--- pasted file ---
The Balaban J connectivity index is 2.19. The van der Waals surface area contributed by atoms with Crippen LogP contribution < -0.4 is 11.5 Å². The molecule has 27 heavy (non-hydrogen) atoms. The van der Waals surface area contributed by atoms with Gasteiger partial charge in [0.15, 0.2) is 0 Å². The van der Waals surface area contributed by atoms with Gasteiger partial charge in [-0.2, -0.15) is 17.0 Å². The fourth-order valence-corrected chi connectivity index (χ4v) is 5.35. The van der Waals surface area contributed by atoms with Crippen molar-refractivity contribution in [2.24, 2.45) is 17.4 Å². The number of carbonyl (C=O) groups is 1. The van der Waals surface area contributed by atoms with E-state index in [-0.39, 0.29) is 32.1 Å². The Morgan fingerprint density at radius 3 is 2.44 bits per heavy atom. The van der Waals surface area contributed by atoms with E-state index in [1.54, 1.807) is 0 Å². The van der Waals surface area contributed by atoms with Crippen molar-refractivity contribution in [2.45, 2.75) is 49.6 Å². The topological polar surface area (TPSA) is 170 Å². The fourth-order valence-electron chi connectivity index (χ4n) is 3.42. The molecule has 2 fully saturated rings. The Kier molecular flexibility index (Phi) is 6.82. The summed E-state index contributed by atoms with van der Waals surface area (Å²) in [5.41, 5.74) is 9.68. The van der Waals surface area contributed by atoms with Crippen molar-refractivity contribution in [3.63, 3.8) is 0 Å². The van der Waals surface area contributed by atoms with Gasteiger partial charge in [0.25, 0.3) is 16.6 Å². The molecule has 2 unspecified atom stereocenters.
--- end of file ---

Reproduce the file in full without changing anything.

The Balaban J connectivity index is 2.19. The van der Waals surface area contributed by atoms with Crippen LogP contribution < -0.4 is 11.5 Å². The molecule has 27 heavy (non-hydrogen) atoms. The van der Waals surface area contributed by atoms with Gasteiger partial charge in [0.15, 0.2) is 0 Å². The van der Waals surface area contributed by atoms with Gasteiger partial charge in [-0.2, -0.15) is 17.0 Å². The fourth-order valence-corrected chi connectivity index (χ4v) is 5.35. The van der Waals surface area contributed by atoms with Crippen molar-refractivity contribution in [2.24, 2.45) is 17.4 Å². The number of carbonyl (C=O) groups is 1. The van der Waals surface area contributed by atoms with E-state index in [-0.39, 0.29) is 32.1 Å². The Morgan fingerprint density at radius 3 is 2.44 bits per heavy atom. The van der Waals surface area contributed by atoms with E-state index in [1.54, 1.807) is 0 Å². The van der Waals surface area contributed by atoms with Crippen molar-refractivity contribution in [2.45, 2.75) is 49.6 Å². The topological polar surface area (TPSA) is 170 Å². The fourth-order valence-electron chi connectivity index (χ4n) is 3.42. The molecule has 2 fully saturated rings. The Kier molecular flexibility index (Phi) is 6.82. The summed E-state index contributed by atoms with van der Waals surface area (Å²) in [5.41, 5.74) is 9.68. The van der Waals surface area contributed by atoms with Crippen molar-refractivity contribution in [3.63, 3.8) is 0 Å². The van der Waals surface area contributed by atoms with Gasteiger partial charge in [0.25, 0.3) is 16.6 Å². The molecule has 2 unspecified atom stereocenters.